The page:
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Examining Montembeault’s Great Year For Habs & Trade Options

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Montreal Canadiens goaltender Samuel Montembeault

There was very little fanfare regarding Samuel Montembeault’s second season with the Montreal Canadiens.

Understandably so.

He was coming off a relatively poor season with the team, producing an 8-18-6 record combined with a .891 save percentage.

But as is always the case in hockey, context matters.

For Montembeault, playing with a wrist injury did not help his results.

Now that he has had an opportunity to surgically repair his wrist, not only have his numbers improved, his overall play has opened up options for Kent Hughes and the Canadiens, both in the short and long term.

The Numbers

At this point in the season, Montembeault was expected to allow 55 goals against at 5v5.

By only allowing 45 goals at 5v5, he’s saved 10 goals above the expected average (GSAA), which is the 12th-best result among all goaltenders.

His numbers aren’t as sparkling on the penalty kill, where he ranks 18th overall in GSAA, but given the Canadiens’ overall results when down a man, it’s hard to argue Montembeault is the cause of their poor results.

To give you a better idea of how well he played, Jake Allen ranks 78th overall in goals saved above expected on the penalty kill, and 53rd overall at 5v5.

Not only has Montembeault played well in a difficult situation, but he’s also outplayed his competition by a rather wide margin.

And that’s an incredibly encouraging sign for the Canadiens.

We must remember that his results last season, which included playing with an injury, are weighed in some of the projections you may have seen on social media.

Given the situation in which he played is unlikely to repeat in the future, we should take projections that weigh his injured results with a grain of salt.

Moving Forward

It’s much too early to declare Montembeault a bonafide starter in the NHL.

Scoring is up; therefore, any time a goaltender improves his save percentage, we should stand at attention, but it’s also fair to point out that goaltenders are very difficult to project.

Montembeault’s ascension does, however, allow the Canadiens to explore trade options for their other goaltender, Jake Allen.

It also allows Kent Hughes and Co. to explore trade options for goaltending prospects, with Montembeault acting as an insurance policy, holding the fort until another goaltender is ready to take up the baton.

Not to mention, it gives goaltending prospects that are currently in the organization, players such as Jakub Dobes, Frederik Dichow, and even Cayden Primeau, a longer developmental grace period.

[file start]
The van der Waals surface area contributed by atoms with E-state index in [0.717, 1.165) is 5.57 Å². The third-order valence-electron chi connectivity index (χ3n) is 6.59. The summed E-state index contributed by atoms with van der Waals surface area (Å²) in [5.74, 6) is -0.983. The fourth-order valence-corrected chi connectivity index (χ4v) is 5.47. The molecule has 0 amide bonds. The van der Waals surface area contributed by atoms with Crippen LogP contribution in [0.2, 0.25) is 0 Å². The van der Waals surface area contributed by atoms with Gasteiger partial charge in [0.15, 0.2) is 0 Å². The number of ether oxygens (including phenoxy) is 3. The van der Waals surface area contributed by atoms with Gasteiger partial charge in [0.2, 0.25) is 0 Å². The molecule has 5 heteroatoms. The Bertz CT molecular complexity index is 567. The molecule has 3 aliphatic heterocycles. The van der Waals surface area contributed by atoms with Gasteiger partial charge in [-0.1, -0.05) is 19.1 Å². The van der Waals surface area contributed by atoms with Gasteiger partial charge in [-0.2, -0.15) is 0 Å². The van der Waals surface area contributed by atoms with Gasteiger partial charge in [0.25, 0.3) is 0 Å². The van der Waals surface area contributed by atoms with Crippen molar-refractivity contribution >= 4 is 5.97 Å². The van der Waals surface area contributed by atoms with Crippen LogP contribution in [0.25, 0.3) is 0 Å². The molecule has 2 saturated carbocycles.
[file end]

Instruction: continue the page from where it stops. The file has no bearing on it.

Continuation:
Emotions and recency bias aside, Montembeault’s play this year is encouraging, but the sample size is too small.

With another year of starts under his belt, Canadiens management will have a much better idea of his long-term value.

And in the meantime, they can breathe a little easier easy knowing their best goaltender is also one of the best-value players in the league, thanks to his incredibly reasonable $1 million annual average value.


Statistics are 5v5 unless otherwise noted, via Money Puck.

Contract information via CapFriendly

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Billy739

Allen should be moved
But that said MTL should explore short term back up solutions.
While it may be best for Primeau with Allen gone.
Its not best for Montembault who will need support in a Tendem to succeed.
Only other option is a 3 way Goalie rotation as Monty isnt a 55 + game guy ever.

Maybe you get 45 ish at most in a career high but thats it if you want him to be effective in the playoffs . We got him overweight and out of shape being purged from FLA but he turned it around in MTL in a very quick period of time . While he’s overachieved so far at his age its just impossible to see him becoming a 55+ game starter in todays NHL.

The undisputed best option for a Tandem Mentorship role IMO is Jaroslav Halak who likes 1-2 year deal to keep him in the playoff picture. With MTL on a 1 year deal overpaying him on a 2m dollar deal with a NMC so he can pick the team he’s traded to if we’re not a playoff team by TDL next year. That said what he offers isnt much different then what Allen does just slightly cheaper because JH is older

Tyrone

I’m curious to hear your thoughts on what makes you so confident that it’s impossible for Monty to be a 55+ guy in the future?

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